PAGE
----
- Paperback: 296 pages
- Publisher: Princeton University Press (October 18, 1993)
- Language: English
- ISBN-10: 0691019436
- ISBN-13: 978-0691019437
- Product Dimensions: 6.1 x 0.7 x 9.2 inches
- Shipping Weight: 14.9 ounces (View shipping rates and policies)
- Average Customer Review: 4.7 out of 5 stars See all reviews (3 customer reviews)
- Amazon Best Sellers Rank: #746,062 in Books (See Top 100 in Books)
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The Nation and Its Fragments: Colonial and Postcolonial Histories (Princeton Studies in Culture/Power/History)
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"[This] is a work of magisterial erudition, the product of a mind working at the fullest command of its critical and creative powers . . . destined to become a landmark, not just in its field but in that most important of histories which is the evolving narrative of our self-awareness."--The Calcutta Telegraph
From the Back Cover
"An original and powerful analysis of the emergence of anticolonial nationalism and the postcolonial state. . . . This is not merely a book on nationalism in India with some 'comparative' implications. Instead, it presents the historical case of colonial nationalism to challenge the Eurocentricity of certain basic categories--the nations-state, modernity, and indeed history itself."--Gyan Prakash, Princeton University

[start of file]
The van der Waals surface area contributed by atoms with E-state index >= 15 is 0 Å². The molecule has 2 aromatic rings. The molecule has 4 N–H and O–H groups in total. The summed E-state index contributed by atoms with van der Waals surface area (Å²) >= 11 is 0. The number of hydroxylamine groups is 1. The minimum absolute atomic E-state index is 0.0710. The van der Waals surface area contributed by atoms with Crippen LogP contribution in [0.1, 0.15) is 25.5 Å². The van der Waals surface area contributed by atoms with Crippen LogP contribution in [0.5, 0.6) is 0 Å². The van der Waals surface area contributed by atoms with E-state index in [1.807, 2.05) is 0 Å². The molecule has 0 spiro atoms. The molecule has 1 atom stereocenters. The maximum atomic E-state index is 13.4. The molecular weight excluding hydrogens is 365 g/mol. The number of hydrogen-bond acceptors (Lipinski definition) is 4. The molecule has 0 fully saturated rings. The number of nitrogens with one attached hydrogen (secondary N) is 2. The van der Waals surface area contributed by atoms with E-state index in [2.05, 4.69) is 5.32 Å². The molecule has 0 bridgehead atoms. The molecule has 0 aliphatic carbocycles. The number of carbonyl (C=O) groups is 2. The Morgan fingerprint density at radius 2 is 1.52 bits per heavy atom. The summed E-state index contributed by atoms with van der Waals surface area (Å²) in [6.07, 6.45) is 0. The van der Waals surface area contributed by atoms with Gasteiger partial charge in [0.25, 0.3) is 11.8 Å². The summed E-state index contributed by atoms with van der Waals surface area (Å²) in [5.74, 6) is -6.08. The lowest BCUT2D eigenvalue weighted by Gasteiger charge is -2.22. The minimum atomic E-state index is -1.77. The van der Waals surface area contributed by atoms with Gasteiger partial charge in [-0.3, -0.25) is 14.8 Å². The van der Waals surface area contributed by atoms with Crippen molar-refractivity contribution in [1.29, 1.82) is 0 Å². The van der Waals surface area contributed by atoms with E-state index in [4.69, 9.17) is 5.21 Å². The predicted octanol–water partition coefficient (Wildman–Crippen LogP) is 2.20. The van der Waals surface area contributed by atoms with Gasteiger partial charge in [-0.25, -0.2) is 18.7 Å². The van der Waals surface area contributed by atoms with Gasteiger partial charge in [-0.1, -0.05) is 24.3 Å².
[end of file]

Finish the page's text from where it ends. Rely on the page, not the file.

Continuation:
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Top Customer Reviews
Nevertheless, "The Nation and Its Fragments" is a very strong argument against simply assuming that nationalism, postcolonial development, industrialization and modernity itself in India (or elsewhere in the so-called `Third World') are simply following `models' already formulated in Europe/America. Chatterjee's most important point is perhaps his call for scholarship on postcolonial societies to commence from completely different fundamental assumptions, rather than trying to force upon it outside (read European) `scientific' models.